Credit insurance protects businesses from non-payment of commercial debt. It makes sure
invoices will be paid and allows companies to reliably manage the commercial and political
risks of trade that are beyond their control. Capital is protected, cash flows are maintained, loan
servicing and repayments are enhanced, and earnings are secure from these events of default.
secure in extending more credit to current customers,
or to pursue new, larger customers that would have
otherwise seemed too risky. The protection it provides
allows a company to increase sales to grow their business
with existing customers. Insured companies can sell on
open account terms where they may have previously been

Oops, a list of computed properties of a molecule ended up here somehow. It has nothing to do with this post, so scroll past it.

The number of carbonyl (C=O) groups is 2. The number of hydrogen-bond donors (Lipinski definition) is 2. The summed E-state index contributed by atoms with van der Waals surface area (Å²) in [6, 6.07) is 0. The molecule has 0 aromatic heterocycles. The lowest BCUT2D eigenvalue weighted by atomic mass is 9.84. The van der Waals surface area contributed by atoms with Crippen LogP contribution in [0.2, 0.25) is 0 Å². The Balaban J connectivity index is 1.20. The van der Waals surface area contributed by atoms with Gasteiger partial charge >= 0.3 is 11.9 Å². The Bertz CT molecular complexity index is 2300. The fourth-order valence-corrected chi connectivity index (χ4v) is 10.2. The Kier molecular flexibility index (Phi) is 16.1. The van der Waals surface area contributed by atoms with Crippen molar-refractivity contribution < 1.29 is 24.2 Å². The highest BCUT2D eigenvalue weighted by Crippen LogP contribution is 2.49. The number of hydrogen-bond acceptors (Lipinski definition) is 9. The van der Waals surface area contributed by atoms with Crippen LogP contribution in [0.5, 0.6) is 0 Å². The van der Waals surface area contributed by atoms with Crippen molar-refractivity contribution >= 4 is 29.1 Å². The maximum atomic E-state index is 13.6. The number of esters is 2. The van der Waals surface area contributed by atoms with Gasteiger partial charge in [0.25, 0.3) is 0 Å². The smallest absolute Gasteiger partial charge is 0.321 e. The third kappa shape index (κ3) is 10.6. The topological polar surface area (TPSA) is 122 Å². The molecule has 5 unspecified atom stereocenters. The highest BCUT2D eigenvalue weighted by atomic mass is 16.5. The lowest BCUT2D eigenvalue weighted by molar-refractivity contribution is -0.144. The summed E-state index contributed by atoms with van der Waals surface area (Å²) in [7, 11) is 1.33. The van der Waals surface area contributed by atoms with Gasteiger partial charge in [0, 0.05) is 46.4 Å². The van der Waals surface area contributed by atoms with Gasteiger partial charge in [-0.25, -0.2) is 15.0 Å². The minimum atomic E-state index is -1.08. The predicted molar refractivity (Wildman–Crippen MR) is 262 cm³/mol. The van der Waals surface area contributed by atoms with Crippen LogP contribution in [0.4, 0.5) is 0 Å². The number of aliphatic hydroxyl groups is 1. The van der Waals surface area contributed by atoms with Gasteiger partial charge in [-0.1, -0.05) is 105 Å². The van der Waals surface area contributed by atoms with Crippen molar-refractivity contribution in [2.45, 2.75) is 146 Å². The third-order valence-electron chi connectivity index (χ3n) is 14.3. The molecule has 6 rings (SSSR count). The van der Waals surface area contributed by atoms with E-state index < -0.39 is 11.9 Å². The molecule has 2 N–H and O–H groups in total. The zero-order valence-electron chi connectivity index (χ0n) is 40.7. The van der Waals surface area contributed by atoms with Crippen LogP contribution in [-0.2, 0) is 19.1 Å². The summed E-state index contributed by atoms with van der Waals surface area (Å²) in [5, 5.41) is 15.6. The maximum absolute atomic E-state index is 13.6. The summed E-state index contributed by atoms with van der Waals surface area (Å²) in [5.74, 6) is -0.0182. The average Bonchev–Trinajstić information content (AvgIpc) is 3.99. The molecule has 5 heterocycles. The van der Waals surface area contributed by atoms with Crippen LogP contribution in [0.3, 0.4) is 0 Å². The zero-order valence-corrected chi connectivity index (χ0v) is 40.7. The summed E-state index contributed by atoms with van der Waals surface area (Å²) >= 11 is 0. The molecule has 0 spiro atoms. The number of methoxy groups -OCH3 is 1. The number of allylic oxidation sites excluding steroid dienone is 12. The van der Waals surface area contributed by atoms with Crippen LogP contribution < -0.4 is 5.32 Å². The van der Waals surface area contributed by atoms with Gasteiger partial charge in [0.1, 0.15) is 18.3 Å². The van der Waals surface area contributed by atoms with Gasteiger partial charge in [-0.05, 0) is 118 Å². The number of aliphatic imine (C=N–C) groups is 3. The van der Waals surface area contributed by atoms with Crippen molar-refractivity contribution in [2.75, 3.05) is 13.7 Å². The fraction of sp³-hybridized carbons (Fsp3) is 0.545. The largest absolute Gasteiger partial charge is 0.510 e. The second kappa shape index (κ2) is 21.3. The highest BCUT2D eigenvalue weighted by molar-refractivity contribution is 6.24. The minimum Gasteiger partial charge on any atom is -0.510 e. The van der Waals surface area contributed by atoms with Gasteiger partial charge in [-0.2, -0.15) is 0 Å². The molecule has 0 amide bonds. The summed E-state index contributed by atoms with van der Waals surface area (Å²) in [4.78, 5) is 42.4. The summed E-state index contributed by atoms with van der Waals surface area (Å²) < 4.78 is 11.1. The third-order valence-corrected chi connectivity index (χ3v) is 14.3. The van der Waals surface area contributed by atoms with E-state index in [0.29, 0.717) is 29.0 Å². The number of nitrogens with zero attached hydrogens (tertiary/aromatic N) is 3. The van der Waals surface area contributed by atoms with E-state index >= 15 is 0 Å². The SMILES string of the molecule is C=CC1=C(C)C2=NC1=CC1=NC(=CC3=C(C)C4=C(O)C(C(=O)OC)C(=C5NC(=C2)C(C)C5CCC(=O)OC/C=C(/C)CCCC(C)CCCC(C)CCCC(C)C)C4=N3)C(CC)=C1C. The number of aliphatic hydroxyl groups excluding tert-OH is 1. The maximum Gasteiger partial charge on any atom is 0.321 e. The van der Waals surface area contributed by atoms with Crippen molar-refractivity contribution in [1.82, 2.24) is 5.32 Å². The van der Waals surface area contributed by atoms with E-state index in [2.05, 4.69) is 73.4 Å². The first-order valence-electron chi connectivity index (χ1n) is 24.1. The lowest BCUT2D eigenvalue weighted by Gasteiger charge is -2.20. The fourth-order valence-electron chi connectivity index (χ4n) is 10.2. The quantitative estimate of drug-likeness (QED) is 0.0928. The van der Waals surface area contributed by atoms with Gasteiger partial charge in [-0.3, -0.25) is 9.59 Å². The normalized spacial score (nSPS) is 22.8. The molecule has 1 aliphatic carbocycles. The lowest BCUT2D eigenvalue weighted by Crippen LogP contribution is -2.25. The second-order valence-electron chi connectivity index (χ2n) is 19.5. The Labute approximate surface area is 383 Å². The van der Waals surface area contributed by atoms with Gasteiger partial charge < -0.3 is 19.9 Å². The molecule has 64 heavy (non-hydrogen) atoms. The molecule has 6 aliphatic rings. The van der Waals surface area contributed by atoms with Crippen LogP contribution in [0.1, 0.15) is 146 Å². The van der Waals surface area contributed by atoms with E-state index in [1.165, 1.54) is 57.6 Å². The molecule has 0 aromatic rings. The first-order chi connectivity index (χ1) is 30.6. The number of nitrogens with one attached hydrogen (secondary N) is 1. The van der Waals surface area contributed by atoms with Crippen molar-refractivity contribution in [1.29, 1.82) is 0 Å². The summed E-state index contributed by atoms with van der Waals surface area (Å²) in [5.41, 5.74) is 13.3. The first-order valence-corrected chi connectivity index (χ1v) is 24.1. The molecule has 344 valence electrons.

restrictive or only sold on a secured basis. For exporters,
this especially can be a major competitive advantage.
Companies invest in trade credit insurance for a
variety of reasons, including:
Sales expansion – If receivables are insured,
a company can safely sell more to existing
customers, or go after new customers that
may have been perceived as too risky.
Expansion into new international
markets – Protection against unique
export risks and market knowledge to make
accurate growth decisions.
Better financing terms – Banks will typically
lend more capital against insured receivables,
and may also reduce the cost of funds.
Reduction in bad-debt reserves – Insuring
receivables frees up capital for the company.
Also, credit insurance premiums are tax
deductible, but bad debt reserves are not.
Actionable economic knowledge – The
trade credit insurer’s information database
and technology platform help reduce
operational and informational cost.
Protection against non-payment and
catastrophic loss – Should an unforeseeable
event catch a company and its insurance
carrier without warning, the bill gets paid via the claims process.